Another inmate dies at NYC's troubled Rikers Island jail

Authorities say an inmate has died at New York City’s Rikers Island jail complex, bringing the death toll at the troubled lockdown to 11 this year

NEW YORK -- An inmate died at New York City's Rikers Island jail complex, bringing the death toll at the troubled facility to 11 this year, authorities said.

The 42-year-old prisoner died at a jail infirmary just before 7:30 p.m. Sunday, the Department of Correction said in a news release. The department gave his name as Karim Isaabdul. The Legal Aid Society, which represented him, identified him as Isaabdul Karim, citing his surviving partner.

Isaabdul was taken to the infirmary after he reported that he was not feeling well, Department of Correction officials said. He was given CPR, but he was later pronounced dead.

The city medical examiner’s office will determine the inmate's cause of death. Correction Commissioner Vincent Schiraldi said the death “appears to be natural."

De Blasio's planned reforms include requiring absent jail guards to get a doctor’s note if they’re out for more than a day. Hochul signed a bill on Friday that largely eliminates the practice of incarcerating people for technical parole violations.

At least 10 inmates have died at Rikers this year, several of them by suicide.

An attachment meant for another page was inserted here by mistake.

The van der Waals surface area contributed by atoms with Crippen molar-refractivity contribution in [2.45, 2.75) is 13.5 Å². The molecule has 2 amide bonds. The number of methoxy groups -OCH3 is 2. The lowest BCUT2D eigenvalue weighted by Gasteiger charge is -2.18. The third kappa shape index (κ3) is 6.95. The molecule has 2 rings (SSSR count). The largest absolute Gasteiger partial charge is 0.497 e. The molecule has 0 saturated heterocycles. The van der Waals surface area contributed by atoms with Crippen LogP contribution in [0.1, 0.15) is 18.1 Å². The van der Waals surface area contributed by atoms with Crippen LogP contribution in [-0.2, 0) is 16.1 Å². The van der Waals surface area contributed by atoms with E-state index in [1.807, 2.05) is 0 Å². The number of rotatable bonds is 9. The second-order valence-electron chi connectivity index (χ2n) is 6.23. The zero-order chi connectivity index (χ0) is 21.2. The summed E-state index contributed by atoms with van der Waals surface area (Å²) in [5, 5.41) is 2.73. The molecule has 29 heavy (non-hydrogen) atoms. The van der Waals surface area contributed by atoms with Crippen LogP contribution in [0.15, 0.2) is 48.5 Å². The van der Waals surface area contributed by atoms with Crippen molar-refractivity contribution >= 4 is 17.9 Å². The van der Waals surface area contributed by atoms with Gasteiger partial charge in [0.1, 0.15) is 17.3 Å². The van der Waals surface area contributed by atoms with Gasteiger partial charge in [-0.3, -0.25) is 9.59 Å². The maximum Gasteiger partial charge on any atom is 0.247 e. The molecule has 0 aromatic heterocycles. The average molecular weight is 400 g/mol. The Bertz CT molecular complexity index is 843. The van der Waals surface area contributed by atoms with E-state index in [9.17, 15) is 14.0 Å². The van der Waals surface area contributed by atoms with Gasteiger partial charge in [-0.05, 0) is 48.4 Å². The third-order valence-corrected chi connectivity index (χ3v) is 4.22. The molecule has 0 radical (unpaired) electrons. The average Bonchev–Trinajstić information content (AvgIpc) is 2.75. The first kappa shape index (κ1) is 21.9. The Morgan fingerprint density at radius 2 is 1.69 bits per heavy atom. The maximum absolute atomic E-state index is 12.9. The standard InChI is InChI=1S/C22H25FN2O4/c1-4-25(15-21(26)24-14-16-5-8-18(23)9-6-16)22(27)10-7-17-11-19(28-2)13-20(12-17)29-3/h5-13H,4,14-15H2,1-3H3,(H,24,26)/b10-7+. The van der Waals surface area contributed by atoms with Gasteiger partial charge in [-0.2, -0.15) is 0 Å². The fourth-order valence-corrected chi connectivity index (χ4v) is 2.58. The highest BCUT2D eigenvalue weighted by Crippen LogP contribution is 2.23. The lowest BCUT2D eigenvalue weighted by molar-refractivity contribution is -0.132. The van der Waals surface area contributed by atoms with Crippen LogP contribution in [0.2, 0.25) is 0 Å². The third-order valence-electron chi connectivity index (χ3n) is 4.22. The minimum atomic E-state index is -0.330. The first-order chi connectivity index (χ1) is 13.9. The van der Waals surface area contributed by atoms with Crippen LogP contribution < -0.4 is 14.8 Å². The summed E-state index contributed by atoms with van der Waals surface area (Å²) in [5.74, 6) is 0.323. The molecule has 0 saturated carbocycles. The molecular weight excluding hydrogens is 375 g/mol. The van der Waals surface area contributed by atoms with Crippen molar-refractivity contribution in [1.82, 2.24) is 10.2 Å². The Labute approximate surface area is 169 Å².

Shiraldi said that although Sunday's death appears to be natural, "there is nothing natural about what is happening in our jail system right now.”

He said he was “heartbroken that we have seen yet another death of a human being entrusted to our care."

Isaabdul had been in custody since Aug. 18 and was being held on a state warrant for parole violation, the Department of Correction said.

Department records show that he was arrested on a drug charge, a violation of his parole after he served time on an earlier drug conviction.

De Blasio said Isaabdul was not on a list to be transferred out of Rikers under the new state law. “But we are investigating everything related to that tragedy,” the mayor said. “It’s horrible. We want to know what happened here and why.”

The Legal Aid Society said in a news release that he was being held “solely on the basis of non-criminal, technical violations of parole — marijuana use and failing to make an office report.”

The society said Isaabdul suffered from medical issues and used a wheelchair.

“Adding to this, Mr. Karim contracted COVID-19 while mired in intake for ten days, and he was denied access to his medications and critical medical care,” said Tina Luongo, head of the criminal defense practice at Legal Aid. “He should have been in the community with his family, friends and network, not in a jail plagued by an ongoing humanitarian crisis.”

Speaking at his daily briefing on the pandemic, de Blasio said dozens of correction officers have been suspended for being absent without a valid excuse and more face possible suspension if they do not report for scheduled shifts.

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